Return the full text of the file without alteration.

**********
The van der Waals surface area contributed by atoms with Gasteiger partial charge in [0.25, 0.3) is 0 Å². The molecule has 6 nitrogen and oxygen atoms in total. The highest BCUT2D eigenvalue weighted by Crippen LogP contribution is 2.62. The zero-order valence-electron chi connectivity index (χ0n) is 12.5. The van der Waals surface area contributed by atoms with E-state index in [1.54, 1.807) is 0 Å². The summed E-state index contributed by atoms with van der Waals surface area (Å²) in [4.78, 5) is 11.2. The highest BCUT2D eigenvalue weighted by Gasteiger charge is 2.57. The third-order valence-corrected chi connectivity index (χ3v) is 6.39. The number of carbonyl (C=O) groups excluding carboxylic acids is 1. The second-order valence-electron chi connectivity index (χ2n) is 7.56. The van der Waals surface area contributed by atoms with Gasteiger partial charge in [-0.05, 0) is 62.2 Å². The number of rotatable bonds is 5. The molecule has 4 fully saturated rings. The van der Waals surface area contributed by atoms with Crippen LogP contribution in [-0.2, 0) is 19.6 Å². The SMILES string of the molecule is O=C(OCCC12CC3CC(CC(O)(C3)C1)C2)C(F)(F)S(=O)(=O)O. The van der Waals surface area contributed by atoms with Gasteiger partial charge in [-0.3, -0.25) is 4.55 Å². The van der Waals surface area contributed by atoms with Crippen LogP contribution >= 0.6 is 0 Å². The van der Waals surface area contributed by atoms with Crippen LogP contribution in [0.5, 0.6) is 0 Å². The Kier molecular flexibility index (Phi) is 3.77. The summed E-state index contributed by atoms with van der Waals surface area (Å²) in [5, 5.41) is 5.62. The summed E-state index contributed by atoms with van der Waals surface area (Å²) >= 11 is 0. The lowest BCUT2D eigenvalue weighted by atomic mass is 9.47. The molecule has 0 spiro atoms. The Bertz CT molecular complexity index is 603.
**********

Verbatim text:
The van der Waals surface area contributed by atoms with Gasteiger partial charge in [0.25, 0.3) is 0 Å². The molecule has 6 nitrogen and oxygen atoms in total. The highest BCUT2D eigenvalue weighted by Crippen LogP contribution is 2.62. The zero-order valence-electron chi connectivity index (χ0n) is 12.5. The van der Waals surface area contributed by atoms with E-state index in [1.54, 1.807) is 0 Å². The summed E-state index contributed by atoms with van der Waals surface area (Å²) in [4.78, 5) is 11.2. The highest BCUT2D eigenvalue weighted by Gasteiger charge is 2.57. The third-order valence-corrected chi connectivity index (χ3v) is 6.39. The number of carbonyl (C=O) groups excluding carboxylic acids is 1. The second-order valence-electron chi connectivity index (χ2n) is 7.56. The van der Waals surface area contributed by atoms with Gasteiger partial charge in [-0.05, 0) is 62.2 Å². The number of rotatable bonds is 5. The molecule has 4 fully saturated rings. The van der Waals surface area contributed by atoms with Crippen LogP contribution in [-0.2, 0) is 19.6 Å². The SMILES string of the molecule is O=C(OCCC12CC3CC(CC(O)(C3)C1)C2)C(F)(F)S(=O)(=O)O. The van der Waals surface area contributed by atoms with Gasteiger partial charge in [-0.3, -0.25) is 4.55 Å². The van der Waals surface area contributed by atoms with Crippen LogP contribution >= 0.6 is 0 Å². The van der Waals surface area contributed by atoms with Crippen LogP contribution in [0.5, 0.6) is 0 Å². The Kier molecular flexibility index (Phi) is 3.77. The summed E-state index contributed by atoms with van der Waals surface area (Å²) in [5, 5.41) is 5.62. The summed E-state index contributed by atoms with van der Waals surface area (Å²) >= 11 is 0. The lowest BCUT2D eigenvalue weighted by atomic mass is 9.47. The molecule has 0 spiro atoms. The Bertz CT molecular complexity index is 603.